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Discussion Starter · #1 ·
Probably a stupid question - I parked the car on a slightly inclined driveway - backed it up. It had some snow, but only half way, so the car ended up half way in snow (rear), half way on dry (front). Put it in park and e-brake. Go in, come back about an hour and half later, and the car has moved?!
It seems the tracks I left while backing up flash froze, due to rapid temp drop. So that allowed the car's rear wheels to slide on them, with front wheels moving.
Does parking and e-brake not engage front wheel's brakes??
 

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Probably a stupid question - I parked the car on a slightly inclined driveway - backed it up. It had some snow, but only half way, so the car ended up half way in snow (rear), half way on dry (front). Put it in park and e-brake. Go in, come back about an hour and half later, and the car has moved?!
It seems the tracks I left while backing up flash froze, due to rapid temp drop. So that allowed the car's rear wheels to slide on them, with front wheels moving.
Does parking and e-brake not engage front wheel's brakes??
The Q50 is not a FWD car, so I wouldn't think that the e-brake worked the fronts.
 

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Discussion Starter · #3 ·
The Q50 is not a FWD car, so I wouldn't think that the e-brake worked the fronts.
That would make sense, but I figured AWD played a difference? Especially considering they suggest to get a flatbed to get it towed.
 

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E-Brake engages the rears on most cars AFAIK.
 
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Probably a stupid question - I parked the car on a slightly inclined driveway - backed it up. It had some snow, but only half way, so the car ended up half way in snow (rear), half way on dry (front). Put it in park and e-brake. Go in, come back about an hour and half later, and the car has moved?!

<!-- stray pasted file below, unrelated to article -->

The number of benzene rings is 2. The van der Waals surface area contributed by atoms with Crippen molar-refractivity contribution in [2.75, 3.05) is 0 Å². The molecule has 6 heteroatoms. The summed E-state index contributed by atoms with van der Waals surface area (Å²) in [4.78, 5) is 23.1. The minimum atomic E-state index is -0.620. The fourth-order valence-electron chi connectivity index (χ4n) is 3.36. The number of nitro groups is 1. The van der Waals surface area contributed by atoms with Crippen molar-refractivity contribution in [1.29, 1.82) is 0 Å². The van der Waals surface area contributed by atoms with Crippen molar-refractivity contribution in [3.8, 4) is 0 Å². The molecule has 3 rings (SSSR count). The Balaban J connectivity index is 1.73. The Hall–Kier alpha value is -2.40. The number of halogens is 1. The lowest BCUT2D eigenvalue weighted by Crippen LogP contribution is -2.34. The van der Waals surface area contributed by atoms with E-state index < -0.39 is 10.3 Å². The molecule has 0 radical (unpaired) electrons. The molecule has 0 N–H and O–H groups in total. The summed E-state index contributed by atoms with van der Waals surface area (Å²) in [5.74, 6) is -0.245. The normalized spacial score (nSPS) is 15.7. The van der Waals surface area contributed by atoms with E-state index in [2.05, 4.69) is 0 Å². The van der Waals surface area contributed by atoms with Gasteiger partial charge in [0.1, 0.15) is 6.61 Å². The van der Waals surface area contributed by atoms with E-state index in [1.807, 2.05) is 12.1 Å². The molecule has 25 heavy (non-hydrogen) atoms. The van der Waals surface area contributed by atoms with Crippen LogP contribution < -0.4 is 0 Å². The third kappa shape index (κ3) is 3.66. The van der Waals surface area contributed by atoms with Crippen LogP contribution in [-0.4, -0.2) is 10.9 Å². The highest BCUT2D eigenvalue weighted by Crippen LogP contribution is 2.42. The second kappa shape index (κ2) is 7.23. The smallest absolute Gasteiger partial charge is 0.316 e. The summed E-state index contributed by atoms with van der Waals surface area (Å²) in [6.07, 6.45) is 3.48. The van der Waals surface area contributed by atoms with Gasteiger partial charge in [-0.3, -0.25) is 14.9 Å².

It seems the tracks I left while backing up flash froze, due to rapid temp drop. So that allowed the car's rear wheels to slide on them, with front wheels moving.
Does parking and e-brake not engage front wheel's brakes??
E-brake engages the rear wheels on our cars. It's actually two very small brake pads inside the center part of the brake rotor that press up against the inside of the brake rotor when engaged. I saw it when I changed my own brakes on my G37.

This image isn't an Infiniti, but the principle is the same.

 

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My guess is that since it is a RWD based AWD that the front wheels do not engage in park, and the e-brake only activates the rear wheels. This would make it possible to move if it slid down the ice.
 

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Discussion Starter · #7 ·
Alright, thank you all for answers! I guess need to look for dry spots for rear wheels next time :)
 
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